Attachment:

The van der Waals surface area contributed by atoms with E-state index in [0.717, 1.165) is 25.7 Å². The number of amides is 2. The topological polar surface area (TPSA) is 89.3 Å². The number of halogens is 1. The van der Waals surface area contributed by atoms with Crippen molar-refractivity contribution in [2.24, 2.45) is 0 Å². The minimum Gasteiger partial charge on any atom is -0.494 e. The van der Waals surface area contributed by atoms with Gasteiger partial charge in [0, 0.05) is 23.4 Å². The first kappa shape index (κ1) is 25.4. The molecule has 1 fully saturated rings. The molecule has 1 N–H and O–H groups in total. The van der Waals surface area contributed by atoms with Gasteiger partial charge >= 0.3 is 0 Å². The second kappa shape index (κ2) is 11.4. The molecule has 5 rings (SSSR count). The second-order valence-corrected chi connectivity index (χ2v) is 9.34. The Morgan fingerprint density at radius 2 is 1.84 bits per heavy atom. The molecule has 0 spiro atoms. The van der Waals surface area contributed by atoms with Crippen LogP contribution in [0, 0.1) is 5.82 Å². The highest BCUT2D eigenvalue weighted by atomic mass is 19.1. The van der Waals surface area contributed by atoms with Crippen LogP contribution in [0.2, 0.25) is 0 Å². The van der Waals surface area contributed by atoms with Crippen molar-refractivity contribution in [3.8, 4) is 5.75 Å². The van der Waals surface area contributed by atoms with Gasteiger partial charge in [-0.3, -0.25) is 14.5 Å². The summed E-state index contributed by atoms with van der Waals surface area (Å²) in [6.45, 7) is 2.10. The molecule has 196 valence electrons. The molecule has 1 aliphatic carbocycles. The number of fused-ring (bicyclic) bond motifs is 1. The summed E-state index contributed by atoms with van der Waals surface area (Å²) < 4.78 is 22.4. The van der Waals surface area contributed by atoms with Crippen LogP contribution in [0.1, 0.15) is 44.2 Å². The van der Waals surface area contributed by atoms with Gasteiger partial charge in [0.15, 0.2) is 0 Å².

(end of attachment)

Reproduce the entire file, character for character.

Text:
The van der Waals surface area contributed by atoms with E-state index in [0.717, 1.165) is 25.7 Å². The number of amides is 2. The topological polar surface area (TPSA) is 89.3 Å². The number of halogens is 1. The van der Waals surface area contributed by atoms with Crippen molar-refractivity contribution in [2.24, 2.45) is 0 Å². The minimum Gasteiger partial charge on any atom is -0.494 e. The van der Waals surface area contributed by atoms with Gasteiger partial charge in [0, 0.05) is 23.4 Å². The first kappa shape index (κ1) is 25.4. The molecule has 1 fully saturated rings. The molecule has 1 N–H and O–H groups in total. The van der Waals surface area contributed by atoms with Gasteiger partial charge >= 0.3 is 0 Å². The second kappa shape index (κ2) is 11.4. The molecule has 5 rings (SSSR count). The second-order valence-corrected chi connectivity index (χ2v) is 9.34. The Morgan fingerprint density at radius 2 is 1.84 bits per heavy atom. The molecule has 0 spiro atoms. The van der Waals surface area contributed by atoms with Crippen LogP contribution in [0, 0.1) is 5.82 Å². The highest BCUT2D eigenvalue weighted by atomic mass is 19.1. The van der Waals surface area contributed by atoms with Crippen LogP contribution in [0.2, 0.25) is 0 Å². The van der Waals surface area contributed by atoms with Crippen molar-refractivity contribution in [3.8, 4) is 5.75 Å². The van der Waals surface area contributed by atoms with Gasteiger partial charge in [-0.3, -0.25) is 14.5 Å². The summed E-state index contributed by atoms with van der Waals surface area (Å²) in [6.45, 7) is 2.10. The molecule has 196 valence electrons. The molecule has 1 aliphatic carbocycles. The number of fused-ring (bicyclic) bond motifs is 1. The summed E-state index contributed by atoms with van der Waals surface area (Å²) < 4.78 is 22.4. The van der Waals surface area contributed by atoms with Crippen LogP contribution in [0.1, 0.15) is 44.2 Å². The van der Waals surface area contributed by atoms with Gasteiger partial charge in [0.15, 0.2) is 0 Å².